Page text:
Editor’s note: While most Canadians are locked down during the Coronavirus pandemic the Canadian goods movement industry keeps on supplying Canadians with food and other necessities as well as shipping Canadian products to foreign markets. Here is a story from the Marine Chamber of Commerce about how Great Lakes ships are coping with the pandemic while performing an essential service.
Aboard the CSL Assiniboine, the crew of 22 are hard at work delivering Western Prairie grain from the Port of Thunder Bay. As a domestic Laker, the vessel sails within the Great Lakes-St. Lawrence region and on this particular trip will transport canola to Quebec, where it will be transloaded onto an ocean-going vessel to be exported overseas. Grain has been in high demand across the world as consumers and countries stock up on food staples during the pandemic.
When the crew boarded at the end of March to start the season, ship owner Canada Steamship Lines (CSL) had already created a COVID-19 taskforce, to ensure the safety of the crew and continue safe operations for their customers.
All crew and any essential workers that board a vessel go through a comprehensive pre-screening questionnaire developed by FutureCare. Once onboard, the crew follow new procedures for sanitizing and social distancing. Shore leave is minimal, only for special circumstances like a medical appointment. Policies are being regularly updated as the situation evolves.
“I think the company has handled things really well,” says Captain Jim Ryan. “I believe these protocols are really keeping us safe. You could sense at the beginning that everybody was worried about the situation. But we’ve all come together as a crew and followed the practices, hand-washing, social distancing. Everyone feels pretty safe on board.”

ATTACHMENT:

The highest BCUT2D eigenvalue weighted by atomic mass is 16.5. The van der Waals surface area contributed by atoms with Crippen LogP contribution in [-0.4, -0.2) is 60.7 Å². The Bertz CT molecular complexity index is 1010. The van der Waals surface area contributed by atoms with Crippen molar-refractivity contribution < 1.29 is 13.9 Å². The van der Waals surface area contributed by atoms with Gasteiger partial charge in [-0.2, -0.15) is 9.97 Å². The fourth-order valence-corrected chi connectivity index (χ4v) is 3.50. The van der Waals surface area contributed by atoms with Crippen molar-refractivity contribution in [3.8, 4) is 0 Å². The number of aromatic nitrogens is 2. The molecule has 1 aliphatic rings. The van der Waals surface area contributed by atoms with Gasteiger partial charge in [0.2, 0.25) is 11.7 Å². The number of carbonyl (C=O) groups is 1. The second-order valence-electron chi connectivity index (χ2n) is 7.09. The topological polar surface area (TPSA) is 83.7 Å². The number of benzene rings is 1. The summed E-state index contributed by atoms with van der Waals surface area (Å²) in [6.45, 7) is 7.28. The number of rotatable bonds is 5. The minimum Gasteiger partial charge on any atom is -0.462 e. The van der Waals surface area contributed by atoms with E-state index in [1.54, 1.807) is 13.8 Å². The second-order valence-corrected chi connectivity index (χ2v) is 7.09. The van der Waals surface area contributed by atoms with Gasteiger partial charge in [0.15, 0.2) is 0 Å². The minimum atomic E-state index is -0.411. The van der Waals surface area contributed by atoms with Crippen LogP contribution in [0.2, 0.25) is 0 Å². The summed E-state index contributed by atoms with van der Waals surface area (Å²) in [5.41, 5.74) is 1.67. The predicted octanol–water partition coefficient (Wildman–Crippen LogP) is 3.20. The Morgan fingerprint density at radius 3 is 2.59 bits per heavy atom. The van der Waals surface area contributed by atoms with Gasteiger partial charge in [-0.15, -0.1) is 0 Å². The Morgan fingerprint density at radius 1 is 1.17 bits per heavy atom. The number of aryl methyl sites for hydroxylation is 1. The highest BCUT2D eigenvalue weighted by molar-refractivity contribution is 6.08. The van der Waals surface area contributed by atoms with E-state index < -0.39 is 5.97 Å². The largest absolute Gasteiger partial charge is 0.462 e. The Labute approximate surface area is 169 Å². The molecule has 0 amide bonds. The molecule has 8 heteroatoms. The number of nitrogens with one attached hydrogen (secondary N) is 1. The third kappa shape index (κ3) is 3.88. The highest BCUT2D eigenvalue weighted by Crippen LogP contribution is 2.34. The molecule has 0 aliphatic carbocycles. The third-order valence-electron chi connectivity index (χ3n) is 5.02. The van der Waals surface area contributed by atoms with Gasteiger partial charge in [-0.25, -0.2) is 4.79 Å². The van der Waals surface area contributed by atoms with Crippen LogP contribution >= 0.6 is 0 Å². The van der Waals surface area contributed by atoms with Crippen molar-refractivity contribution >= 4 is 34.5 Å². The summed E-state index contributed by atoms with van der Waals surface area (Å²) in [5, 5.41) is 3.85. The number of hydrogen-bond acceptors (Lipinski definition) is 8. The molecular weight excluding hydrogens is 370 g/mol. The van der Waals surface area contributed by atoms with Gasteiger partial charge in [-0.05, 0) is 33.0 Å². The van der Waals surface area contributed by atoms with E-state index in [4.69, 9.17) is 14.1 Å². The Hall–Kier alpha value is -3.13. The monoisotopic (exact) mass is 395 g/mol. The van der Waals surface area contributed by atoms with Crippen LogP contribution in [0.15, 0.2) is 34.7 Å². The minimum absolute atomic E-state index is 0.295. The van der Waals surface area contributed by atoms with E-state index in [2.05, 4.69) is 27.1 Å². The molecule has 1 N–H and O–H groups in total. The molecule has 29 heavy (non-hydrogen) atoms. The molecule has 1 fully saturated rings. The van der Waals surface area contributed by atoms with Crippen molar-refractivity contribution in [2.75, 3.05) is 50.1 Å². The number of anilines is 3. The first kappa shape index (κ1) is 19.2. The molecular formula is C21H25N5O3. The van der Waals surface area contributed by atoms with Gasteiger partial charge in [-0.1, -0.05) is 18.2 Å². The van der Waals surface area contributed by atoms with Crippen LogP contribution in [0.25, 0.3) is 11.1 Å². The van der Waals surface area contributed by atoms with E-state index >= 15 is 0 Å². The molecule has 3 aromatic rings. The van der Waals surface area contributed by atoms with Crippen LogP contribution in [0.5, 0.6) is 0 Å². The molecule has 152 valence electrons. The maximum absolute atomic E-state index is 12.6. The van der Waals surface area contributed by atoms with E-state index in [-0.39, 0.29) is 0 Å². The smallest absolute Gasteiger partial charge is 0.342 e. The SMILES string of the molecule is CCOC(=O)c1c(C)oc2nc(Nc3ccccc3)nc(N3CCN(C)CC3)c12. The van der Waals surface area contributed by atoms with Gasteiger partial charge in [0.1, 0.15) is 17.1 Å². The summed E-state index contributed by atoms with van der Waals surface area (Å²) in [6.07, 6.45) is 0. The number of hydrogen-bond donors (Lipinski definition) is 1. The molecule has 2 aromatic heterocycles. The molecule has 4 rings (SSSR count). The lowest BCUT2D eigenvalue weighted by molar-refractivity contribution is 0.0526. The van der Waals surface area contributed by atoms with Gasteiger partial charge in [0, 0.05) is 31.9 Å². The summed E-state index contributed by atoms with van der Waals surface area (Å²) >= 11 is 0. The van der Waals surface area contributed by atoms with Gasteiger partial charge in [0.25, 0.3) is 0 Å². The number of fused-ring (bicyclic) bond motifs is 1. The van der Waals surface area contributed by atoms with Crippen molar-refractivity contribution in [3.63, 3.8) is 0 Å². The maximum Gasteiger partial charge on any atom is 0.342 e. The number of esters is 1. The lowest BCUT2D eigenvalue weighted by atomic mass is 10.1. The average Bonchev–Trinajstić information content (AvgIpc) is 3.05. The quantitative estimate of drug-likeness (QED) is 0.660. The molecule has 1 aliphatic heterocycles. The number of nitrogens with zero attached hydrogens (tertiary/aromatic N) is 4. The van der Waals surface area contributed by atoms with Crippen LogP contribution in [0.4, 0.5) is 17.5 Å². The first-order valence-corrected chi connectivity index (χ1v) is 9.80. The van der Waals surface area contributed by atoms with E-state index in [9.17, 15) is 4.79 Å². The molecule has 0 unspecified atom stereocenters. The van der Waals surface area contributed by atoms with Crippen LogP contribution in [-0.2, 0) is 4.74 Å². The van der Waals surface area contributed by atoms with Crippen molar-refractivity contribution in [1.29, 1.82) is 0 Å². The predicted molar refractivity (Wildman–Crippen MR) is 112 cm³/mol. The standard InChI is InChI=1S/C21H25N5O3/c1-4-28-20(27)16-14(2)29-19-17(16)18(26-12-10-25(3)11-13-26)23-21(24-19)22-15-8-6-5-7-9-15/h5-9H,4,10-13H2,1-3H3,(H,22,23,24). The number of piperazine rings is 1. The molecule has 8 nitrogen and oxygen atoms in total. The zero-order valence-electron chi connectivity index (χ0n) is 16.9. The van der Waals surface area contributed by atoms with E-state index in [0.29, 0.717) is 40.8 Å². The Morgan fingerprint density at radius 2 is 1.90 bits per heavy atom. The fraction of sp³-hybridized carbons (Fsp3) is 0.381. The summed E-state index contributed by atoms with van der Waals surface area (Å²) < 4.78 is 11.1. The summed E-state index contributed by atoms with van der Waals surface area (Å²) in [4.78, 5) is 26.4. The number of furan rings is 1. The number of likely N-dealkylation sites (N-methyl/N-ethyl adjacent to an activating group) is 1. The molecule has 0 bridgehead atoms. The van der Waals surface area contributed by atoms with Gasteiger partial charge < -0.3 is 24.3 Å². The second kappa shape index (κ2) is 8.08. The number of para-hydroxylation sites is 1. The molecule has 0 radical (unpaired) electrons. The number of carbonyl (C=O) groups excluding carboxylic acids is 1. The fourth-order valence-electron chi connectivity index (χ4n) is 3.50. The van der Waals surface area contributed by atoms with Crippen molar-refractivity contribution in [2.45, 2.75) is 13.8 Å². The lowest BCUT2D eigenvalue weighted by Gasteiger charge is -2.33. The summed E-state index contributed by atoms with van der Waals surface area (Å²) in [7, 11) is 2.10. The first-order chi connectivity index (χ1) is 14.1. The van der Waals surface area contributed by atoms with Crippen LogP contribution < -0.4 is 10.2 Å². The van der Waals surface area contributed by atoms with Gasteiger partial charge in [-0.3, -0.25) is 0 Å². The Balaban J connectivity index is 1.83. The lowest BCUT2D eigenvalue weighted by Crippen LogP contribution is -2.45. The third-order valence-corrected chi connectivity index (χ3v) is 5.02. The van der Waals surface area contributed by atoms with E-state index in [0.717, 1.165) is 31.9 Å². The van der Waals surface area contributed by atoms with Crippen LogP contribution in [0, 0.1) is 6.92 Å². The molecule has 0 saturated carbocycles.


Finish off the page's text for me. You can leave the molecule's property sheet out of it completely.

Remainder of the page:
As a self-unloader, the CSL Assiniboine is able to load or unload its cargo mechanically without any interaction with port personnel. And CSL is providing crew members with care packages containing hygiene products and essentials to make up for the lack of shore leave.
“If I need something in the shop, I know I’m set. The company is sending us extra things, giving us treats with the groceries. Everything helps,” says Captain Ryan.
While it may sound lonely, crew members – who are from all parts of Canada – are able to keep in touch with their families and friends through personal cell phones, ship computers, and the ship’s satellite phones if they are out of cell range. At the onset of the crisis, CSL also created a series of new communication channels including daily email newsletters, a dedicated webpage and private Facebook group to support crews and families, and online resources through CSL’s intranet.
“The crew always has the ability to reach their family. I Facetime all the time with my wife and puppy dog,” says Captain Ryan, who is from Coley’s Point, Newfoundland. “I love my job, I love my crew. Everybody is doing 100% to get through this situation and that makes me really proud.”
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